Hardcore DIYer is building a zero-energy green home, with an assist from a CE (custom electronics) pro.
August 27, 2009 by Julie Jacobson
Snap Audio & Video delivered the cable as needed, and included an invoice that specifies the type and amount of wire in the order. Nieber paid only for the low-voltage wire he used and received a credit for any surplus returned. Nieber had a similar arrangement with a local electrical contractor, who provided product, guidance and site visits to ensure code compliance.
Automation with Control4
Nieber says he went with Control4 for automation because the company “had everything I needed at a lower price.”
As of this writing, the automation system had not been installed or configured, but Nieber plans to use Control4 to optimize the home’s energy-saving potential. He plans to incorporate heat sensors and other triggers for some of these automation scenarios:
- Activate a small circulation pump to move hot water from the roof’s solar tubes through the radiant floor system.
- If the roof gets too hot in the summertime, automatically turn on a circulation pump that sends water through a tube at the top of the house to cool the roof and reduce the air conditioning load.
- If too much hot water is generated, the Control4 system triggers another circulating pump to dissipate the heat through a series of underground tubes.
- Alternatively, the system could activate a different circulation pump to cool the hot water with up to 400 gallons of rain water, distributing it through tubes that circle the perimeter of the house.
The automation system will be configured initially by Snap Audio & Video, because only authorized dealers have access to Control4’s core programming software, called Composer. Control4’s Composer Home Edition ($150) allows end users to make adjustments to their systems after the initial programming is complete.
Even with the consumer software, though, Allsopp expects his company will perform programming tweaks periodically for years, and that’s something that can be done remotely. He estimates that the Niebers will require about 10 to 20 hours of professional programming every year to incorporate new gadgets.
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Julie Jacobson is co-founder of EH Publishing and currently spends most of her time writing for CE Pro, mostly in the areas of home automation, networked A/V and the business of home systems integration. She majored in Economics at the University of Michigan, earned an MBA from the University of Texas at Austin, and has never taken a journalism class in her life. Julie is a washed-up Ultimate Frisbee player with the scars to prove it. Follow her on Twitter @juliejacobson.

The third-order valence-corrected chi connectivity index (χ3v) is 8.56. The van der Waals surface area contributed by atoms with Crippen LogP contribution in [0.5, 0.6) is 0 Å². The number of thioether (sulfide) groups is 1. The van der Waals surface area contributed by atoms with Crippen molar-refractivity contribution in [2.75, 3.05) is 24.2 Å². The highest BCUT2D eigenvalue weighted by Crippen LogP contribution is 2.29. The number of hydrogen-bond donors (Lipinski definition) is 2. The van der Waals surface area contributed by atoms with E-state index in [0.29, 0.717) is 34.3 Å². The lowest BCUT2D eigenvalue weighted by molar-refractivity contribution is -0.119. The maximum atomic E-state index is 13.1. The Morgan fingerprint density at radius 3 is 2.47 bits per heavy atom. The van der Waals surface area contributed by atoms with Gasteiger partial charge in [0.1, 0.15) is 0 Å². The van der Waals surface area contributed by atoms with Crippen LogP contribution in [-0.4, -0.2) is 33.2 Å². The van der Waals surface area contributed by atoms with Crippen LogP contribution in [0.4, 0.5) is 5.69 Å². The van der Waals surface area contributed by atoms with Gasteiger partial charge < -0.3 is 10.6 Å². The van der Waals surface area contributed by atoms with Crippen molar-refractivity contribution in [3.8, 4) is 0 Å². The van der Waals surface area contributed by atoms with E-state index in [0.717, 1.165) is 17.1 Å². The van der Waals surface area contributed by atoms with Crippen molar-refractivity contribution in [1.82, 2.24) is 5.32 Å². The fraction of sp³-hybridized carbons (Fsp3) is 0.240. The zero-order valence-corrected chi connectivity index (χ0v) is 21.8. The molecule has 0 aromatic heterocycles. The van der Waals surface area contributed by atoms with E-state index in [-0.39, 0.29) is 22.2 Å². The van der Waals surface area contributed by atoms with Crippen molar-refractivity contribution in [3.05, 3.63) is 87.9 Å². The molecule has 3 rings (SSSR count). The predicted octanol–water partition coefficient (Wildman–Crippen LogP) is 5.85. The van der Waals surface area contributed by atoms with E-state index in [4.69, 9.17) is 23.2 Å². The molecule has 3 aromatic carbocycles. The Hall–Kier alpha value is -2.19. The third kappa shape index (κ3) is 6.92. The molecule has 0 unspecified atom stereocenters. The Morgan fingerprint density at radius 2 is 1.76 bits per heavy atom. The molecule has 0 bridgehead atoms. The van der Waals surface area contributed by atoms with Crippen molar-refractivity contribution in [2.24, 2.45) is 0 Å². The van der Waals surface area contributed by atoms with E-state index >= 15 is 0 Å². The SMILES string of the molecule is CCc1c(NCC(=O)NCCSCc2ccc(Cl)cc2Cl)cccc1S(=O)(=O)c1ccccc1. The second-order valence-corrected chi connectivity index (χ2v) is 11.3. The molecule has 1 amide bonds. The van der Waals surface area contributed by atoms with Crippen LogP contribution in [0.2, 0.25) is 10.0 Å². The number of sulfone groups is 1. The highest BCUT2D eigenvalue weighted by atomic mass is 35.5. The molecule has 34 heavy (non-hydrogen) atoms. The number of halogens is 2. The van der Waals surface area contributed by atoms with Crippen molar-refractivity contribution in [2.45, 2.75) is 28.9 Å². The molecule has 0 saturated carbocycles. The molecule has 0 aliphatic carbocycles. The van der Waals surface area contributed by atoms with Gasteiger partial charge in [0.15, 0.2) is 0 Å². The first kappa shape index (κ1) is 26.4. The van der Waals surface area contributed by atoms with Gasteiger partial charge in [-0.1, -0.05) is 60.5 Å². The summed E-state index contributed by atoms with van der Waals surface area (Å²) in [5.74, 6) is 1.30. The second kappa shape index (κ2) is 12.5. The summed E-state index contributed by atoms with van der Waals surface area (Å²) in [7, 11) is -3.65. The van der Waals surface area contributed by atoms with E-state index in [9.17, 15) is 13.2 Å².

Project Details/Equipment List
About the project
Electronics: $40,000 (projected)
Snap AV’s services: $5,000 to $7,000 (projected)
LOCATION: New Bern, N.C.
HOME SIZE: 4,000+ square feet
TOTAL PROJECT TIME
CE PRO PARTNER
Snap Audio Audio & Video, Havelock, N.C., www.snapaudiovideo.com; with assistance from Acoustix, www.customacoustix.com
“There was one afterthought, and that was where to put the central rack. I did not consider it in the design of the house. The best place would have been in the great room, but it ended up in a storage area off the theater room. Still not a bad place, but it should have been planned ahead of time.”
Control4 HC-500 automation with 7” WiFi touchscreens
Control4 8-zone 16-channel amp, Multi Tuner
Card Access ZigBee sensors (valves, motion, temperature)
TruAudio CP-6 in-ceiling, OP-5.1 outdoor speakers
B&W CWM Cinema (3), CCM636 (4) surround speakers
Velodyne SC600 in-wall subs (2)
Velodyne SC1250 amp for subs
Pioneer Elite SC-05 receiver
Pioneer Elite BDP05FD Blu-ray player
UStec structured wiring
On-Q Inquire intercom system
Ademco Vista 20 security system with ICM Internet module
TruAudio Fat Cat Racks
TruAudio Fat Cat 200 and 400 series cables
TruAudio baluns for HDMI over CAT6
Panamax 5300PM power protection
APC 1500 UPS
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